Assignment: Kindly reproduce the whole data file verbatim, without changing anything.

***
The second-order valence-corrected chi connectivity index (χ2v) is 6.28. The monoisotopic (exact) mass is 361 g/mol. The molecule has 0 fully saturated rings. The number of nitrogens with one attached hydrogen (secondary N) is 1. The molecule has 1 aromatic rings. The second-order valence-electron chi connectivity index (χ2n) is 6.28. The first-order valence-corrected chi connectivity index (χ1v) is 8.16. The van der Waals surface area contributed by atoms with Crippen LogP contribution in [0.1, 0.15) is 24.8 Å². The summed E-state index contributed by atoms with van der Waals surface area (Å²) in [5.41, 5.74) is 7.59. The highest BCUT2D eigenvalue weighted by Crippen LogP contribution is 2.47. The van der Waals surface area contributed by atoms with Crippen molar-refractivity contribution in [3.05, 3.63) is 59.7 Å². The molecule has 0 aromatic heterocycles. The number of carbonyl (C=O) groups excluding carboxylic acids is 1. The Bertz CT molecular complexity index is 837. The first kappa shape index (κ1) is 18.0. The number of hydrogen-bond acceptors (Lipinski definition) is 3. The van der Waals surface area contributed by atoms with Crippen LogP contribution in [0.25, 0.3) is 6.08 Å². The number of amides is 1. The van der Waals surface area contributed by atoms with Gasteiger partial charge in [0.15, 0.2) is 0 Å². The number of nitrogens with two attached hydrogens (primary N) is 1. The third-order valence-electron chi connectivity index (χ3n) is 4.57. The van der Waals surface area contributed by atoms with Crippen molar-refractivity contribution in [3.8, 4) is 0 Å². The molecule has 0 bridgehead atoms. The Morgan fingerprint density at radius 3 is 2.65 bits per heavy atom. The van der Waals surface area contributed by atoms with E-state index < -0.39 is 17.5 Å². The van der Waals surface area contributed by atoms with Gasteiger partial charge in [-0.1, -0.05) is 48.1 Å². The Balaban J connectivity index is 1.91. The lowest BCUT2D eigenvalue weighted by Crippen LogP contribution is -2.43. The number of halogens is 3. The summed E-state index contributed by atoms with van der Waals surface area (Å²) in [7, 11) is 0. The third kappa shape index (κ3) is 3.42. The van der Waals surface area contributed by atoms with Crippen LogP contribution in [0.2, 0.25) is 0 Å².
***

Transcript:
The second-order valence-corrected chi connectivity index (χ2v) is 6.28. The monoisotopic (exact) mass is 361 g/mol. The molecule has 0 fully saturated rings. The number of nitrogens with one attached hydrogen (secondary N) is 1. The molecule has 1 aromatic rings. The second-order valence-electron chi connectivity index (χ2n) is 6.28. The first-order valence-corrected chi connectivity index (χ1v) is 8.16. The van der Waals surface area contributed by atoms with Crippen LogP contribution in [0.1, 0.15) is 24.8 Å². The summed E-state index contributed by atoms with van der Waals surface area (Å²) in [5.41, 5.74) is 7.59. The highest BCUT2D eigenvalue weighted by Crippen LogP contribution is 2.47. The van der Waals surface area contributed by atoms with Crippen molar-refractivity contribution in [3.05, 3.63) is 59.7 Å². The molecule has 0 aromatic heterocycles. The number of carbonyl (C=O) groups excluding carboxylic acids is 1. The Bertz CT molecular complexity index is 837. The first kappa shape index (κ1) is 18.0. The number of hydrogen-bond acceptors (Lipinski definition) is 3. The van der Waals surface area contributed by atoms with Crippen LogP contribution in [0.25, 0.3) is 6.08 Å². The number of amides is 1. The van der Waals surface area contributed by atoms with Gasteiger partial charge in [0.15, 0.2) is 0 Å². The number of nitrogens with two attached hydrogens (primary N) is 1. The third-order valence-electron chi connectivity index (χ3n) is 4.57. The van der Waals surface area contributed by atoms with Crippen molar-refractivity contribution in [3.8, 4) is 0 Å². The molecule has 0 bridgehead atoms. The Morgan fingerprint density at radius 3 is 2.65 bits per heavy atom. The van der Waals surface area contributed by atoms with E-state index < -0.39 is 17.5 Å². The van der Waals surface area contributed by atoms with Gasteiger partial charge in [-0.1, -0.05) is 48.1 Å². The Balaban J connectivity index is 1.91. The lowest BCUT2D eigenvalue weighted by Crippen LogP contribution is -2.43. The number of halogens is 3. The summed E-state index contributed by atoms with van der Waals surface area (Å²) in [7, 11) is 0. The third kappa shape index (κ3) is 3.42. The van der Waals surface area contributed by atoms with Crippen LogP contribution in [0.2, 0.25) is 0 Å².